old Tai Lue woman sitting in front of her house weaving silk.
Caravan tours have always sounded so romantic, and I have
wanted to be part of such a journey. So when a caravan through the
Thai-Laos-China route from Chiang Mai city to Kunming was arranged by Chiang
Mai Tourism Business Association (CMTBA) in cooperation with the Tourism
Authority of Thailand (TAT) Northern office Zone 1, I booked my place.
The distance was 2,955 kilometers along a route called
Khun Man Kong Lu. Khun means Kunming, Manku means Bangkok in Chinese, and
Kong Lu means the road. It is a road of cooperation because both Thailand
and China built and developed their own road sections but in part of Laos,
the road was divided into three and Thailand, Laos and China each built a
Journey’s beginning for the Chiang Mai-Kunming caravan
was the Three King’s Monument. Our first stop was in Chiang Rai to make
merit at the King Mengrai Monument before traveling on to Chiang Khong
district with navigation provided by tourist police. Customs procedures at
Huay Sai were fast and efficient, as the CMTBA had prepared the way. The
brief free time we had after the long ride was spent visiting the evening
market in Huay Sai. Then an auspicious rice ceremony was organized by Lao
officials to bring us luck on the 2,844 kilometers left in front of us,
followed by Wanthong, Huay Sai district director of TAT, who outlined future
cooperation on tourism projects between Laos and Thailand.
Day two was early rising, and the checking of radio
communications in all the cars, essential on a route with conditions where
adjectives like rough and dusty are a compliment and where deep ravines are
part of the scenery. Our Lao guide warned us repeatedly about road
conditions that resembled those in remoter parts of Thailand 30 years ago.
For a distance of 123 kilometers we drove on Construction
Street, a road being built with Thai assistance. The way sloped and wound
along the hillside and there were machines working all the way to Viang Phu
Kha. That day we had it all, the dust, the mud that looked like creamy
chocolate, and the creeks.
A surprise awaited us when we arrived at 8 pm that night,
in Boh Han in China, to be told that the local electricity system closed
daily at 8 p.m. On top of that we were informed by members of a Malaysian
caravan group that our aim for day three, to reach Kunming, was definitely
not possible due to the road conditions over the 717 km distance.
Day three was more surprises and not pleasant ones. One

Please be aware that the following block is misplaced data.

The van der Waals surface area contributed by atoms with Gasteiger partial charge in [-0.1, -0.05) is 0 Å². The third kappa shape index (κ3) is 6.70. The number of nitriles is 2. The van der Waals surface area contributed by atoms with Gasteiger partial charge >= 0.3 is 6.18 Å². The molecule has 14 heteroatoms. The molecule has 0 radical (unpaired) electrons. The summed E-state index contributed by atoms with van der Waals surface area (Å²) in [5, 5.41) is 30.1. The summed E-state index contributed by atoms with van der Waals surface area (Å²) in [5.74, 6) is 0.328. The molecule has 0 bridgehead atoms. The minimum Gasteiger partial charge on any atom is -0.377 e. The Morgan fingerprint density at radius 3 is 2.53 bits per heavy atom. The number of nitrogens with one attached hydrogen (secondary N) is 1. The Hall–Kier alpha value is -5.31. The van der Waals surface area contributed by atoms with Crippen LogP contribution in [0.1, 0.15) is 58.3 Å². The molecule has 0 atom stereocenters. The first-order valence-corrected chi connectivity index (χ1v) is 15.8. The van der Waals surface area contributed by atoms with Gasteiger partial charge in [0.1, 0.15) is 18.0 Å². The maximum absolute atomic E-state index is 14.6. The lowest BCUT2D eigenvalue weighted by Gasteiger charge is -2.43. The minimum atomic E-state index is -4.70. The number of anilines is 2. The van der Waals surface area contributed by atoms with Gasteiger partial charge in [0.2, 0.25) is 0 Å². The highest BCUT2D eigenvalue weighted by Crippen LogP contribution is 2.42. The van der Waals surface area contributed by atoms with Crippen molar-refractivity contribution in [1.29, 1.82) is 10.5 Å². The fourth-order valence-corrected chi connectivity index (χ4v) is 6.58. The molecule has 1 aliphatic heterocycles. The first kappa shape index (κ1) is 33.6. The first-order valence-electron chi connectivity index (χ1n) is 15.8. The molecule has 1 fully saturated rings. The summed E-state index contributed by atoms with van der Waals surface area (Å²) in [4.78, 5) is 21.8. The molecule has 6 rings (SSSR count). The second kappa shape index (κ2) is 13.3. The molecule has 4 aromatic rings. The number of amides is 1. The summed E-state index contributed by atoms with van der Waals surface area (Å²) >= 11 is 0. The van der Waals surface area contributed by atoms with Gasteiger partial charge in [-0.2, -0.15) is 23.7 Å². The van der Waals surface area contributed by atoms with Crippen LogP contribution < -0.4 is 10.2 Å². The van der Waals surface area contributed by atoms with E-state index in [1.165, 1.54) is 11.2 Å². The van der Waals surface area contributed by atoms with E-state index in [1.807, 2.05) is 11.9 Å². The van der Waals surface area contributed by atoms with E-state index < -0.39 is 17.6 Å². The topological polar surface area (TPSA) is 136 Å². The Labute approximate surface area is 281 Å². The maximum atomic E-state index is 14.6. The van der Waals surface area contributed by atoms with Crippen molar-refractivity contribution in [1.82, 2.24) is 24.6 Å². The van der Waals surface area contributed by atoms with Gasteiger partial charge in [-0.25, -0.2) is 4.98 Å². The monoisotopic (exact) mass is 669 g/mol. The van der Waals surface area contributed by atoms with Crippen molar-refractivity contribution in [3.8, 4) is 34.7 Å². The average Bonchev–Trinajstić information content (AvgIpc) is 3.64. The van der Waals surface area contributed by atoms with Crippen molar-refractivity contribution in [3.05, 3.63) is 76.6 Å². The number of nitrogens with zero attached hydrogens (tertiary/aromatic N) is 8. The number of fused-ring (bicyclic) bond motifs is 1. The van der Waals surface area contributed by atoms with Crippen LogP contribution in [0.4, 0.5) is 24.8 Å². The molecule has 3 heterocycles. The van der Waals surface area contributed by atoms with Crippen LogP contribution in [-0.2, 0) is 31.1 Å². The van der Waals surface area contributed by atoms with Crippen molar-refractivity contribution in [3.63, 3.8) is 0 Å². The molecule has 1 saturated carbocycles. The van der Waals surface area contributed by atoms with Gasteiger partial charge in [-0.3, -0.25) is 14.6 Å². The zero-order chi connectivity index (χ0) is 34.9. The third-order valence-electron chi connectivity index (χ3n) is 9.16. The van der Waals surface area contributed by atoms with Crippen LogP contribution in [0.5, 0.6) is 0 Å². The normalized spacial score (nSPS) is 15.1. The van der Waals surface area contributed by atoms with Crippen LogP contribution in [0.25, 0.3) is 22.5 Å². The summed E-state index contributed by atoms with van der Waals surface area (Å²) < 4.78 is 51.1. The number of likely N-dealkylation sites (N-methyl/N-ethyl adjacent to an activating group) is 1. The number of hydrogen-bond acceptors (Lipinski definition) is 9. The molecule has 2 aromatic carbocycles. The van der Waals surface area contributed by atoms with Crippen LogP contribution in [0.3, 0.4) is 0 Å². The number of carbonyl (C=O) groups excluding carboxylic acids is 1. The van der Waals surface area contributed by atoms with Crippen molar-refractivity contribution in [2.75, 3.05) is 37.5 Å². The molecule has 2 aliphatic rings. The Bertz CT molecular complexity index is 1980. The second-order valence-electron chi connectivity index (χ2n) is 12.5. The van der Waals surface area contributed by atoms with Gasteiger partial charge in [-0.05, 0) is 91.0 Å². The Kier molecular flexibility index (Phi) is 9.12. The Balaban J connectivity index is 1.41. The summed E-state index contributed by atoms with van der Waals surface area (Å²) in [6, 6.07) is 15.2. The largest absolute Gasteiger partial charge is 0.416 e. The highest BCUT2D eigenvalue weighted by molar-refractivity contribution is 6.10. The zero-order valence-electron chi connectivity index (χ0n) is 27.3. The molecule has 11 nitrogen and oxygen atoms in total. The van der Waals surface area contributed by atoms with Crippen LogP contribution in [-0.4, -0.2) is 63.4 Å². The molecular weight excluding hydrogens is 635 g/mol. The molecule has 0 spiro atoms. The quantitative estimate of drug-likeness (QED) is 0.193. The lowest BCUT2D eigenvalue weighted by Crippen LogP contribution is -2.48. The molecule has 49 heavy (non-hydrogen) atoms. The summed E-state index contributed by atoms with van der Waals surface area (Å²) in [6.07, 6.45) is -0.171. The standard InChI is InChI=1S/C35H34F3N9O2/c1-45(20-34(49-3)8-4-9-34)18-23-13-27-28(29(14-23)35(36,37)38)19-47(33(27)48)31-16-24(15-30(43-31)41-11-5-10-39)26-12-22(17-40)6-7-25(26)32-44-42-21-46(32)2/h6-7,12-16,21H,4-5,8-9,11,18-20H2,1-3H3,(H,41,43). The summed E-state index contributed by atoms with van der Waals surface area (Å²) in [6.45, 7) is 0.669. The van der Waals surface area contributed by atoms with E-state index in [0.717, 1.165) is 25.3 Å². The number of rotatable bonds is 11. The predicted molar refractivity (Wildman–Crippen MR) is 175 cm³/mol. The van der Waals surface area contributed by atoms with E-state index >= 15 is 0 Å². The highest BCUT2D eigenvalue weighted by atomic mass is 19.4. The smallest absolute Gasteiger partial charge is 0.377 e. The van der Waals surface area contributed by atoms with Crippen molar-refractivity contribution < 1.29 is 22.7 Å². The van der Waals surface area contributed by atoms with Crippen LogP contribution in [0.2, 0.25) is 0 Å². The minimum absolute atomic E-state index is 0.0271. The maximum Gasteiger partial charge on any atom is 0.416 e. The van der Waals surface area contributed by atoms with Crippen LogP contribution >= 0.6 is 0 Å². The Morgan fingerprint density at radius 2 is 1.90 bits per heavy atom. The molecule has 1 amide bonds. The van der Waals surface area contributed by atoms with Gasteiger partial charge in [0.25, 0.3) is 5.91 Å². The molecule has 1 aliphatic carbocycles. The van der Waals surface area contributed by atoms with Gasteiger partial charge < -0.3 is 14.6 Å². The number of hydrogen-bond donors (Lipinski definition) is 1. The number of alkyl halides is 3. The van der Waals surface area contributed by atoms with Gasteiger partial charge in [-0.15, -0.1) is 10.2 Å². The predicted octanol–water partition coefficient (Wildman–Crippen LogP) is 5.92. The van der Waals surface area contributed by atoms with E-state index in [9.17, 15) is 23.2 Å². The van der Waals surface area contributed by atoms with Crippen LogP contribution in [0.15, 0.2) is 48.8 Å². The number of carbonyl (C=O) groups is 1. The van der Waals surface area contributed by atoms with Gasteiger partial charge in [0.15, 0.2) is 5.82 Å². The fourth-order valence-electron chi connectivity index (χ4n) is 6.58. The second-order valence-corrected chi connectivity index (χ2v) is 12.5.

car broke down, giving us a huge delay, there was an accident on the road
obstructing the way, and the roads had a steep cliff plunging down on one
side and the mountains rising up on the other, with the passing trucks
giving us near heart attacks on several occasions. Not even the wooden
houses of Tai Lue communities and the many Chinese villages with plants so
fresh and houses which reminded many of us of stories we had heard from
parents and grandparents helped.
The forced delays made stops impossible and also the
visit to the Poo Eor rubber and tea plantations had to be cancelled, even
though we had looked forward to this treat as Poo Eor tea could be said to
be the best Chinese tea.
At 8 p.m. we still had 400 km to reach our night quarters
but when this road is finished, the driving time will be reduced by 40
percent. With encouragement on the frequent foggy stretches, we reached
Kunming at 3 a.m. We had made it!
Luckily, day four was dedicated to sightseeing and we had
an organized bus tour around Kunming, the capital city of Yunnan. It was a
soothing experience after the adventurous drive the day before. We visited
Jew Chiang Cave and Sue Lin Rock Park. On the way, we also saw the historic
railway, that was constructed by the French in 1904, from Kunming to Vietnam
to transfer coal, tin and goods to Vietnam.
Jew Chiang Cave is decorated with different lights, there
is a waterfall inside and blind fish, sightless from having evolved in the
Sue Lin Rock Park was a UNESCO World Heritage site with fantastic rocks
and chasms. It was a highlight of the trip and eased our minds enough to
prepare us for the long trip back to Chiang Mai.
kilometers we drove on Construction Street which is built with Thai
conditions were so muddy (we called it melting chocolate) that team members
needed to give it all their attention.
Rock Park is a UNESCO natural world heritage site which made the trip
worthwhile by itself.
navigator, caravan controller and mechanic, Khun Anusorn, had much to do
during the trip.
Mail’s Anchana Kosawantana receiving Poo Eor tea, which is supposed to be
the best Chinese tea from Mr. Li Sing You, Director of Tourism Authority of
Chiang Cave is as romantic as it is breathtaking in nature.
in front of the Three King’s monument with Thongchai Wongrianthong, Chiang
Mai provincial vice governor and Junnapong Saranak, director of Northern TAT
and his wife.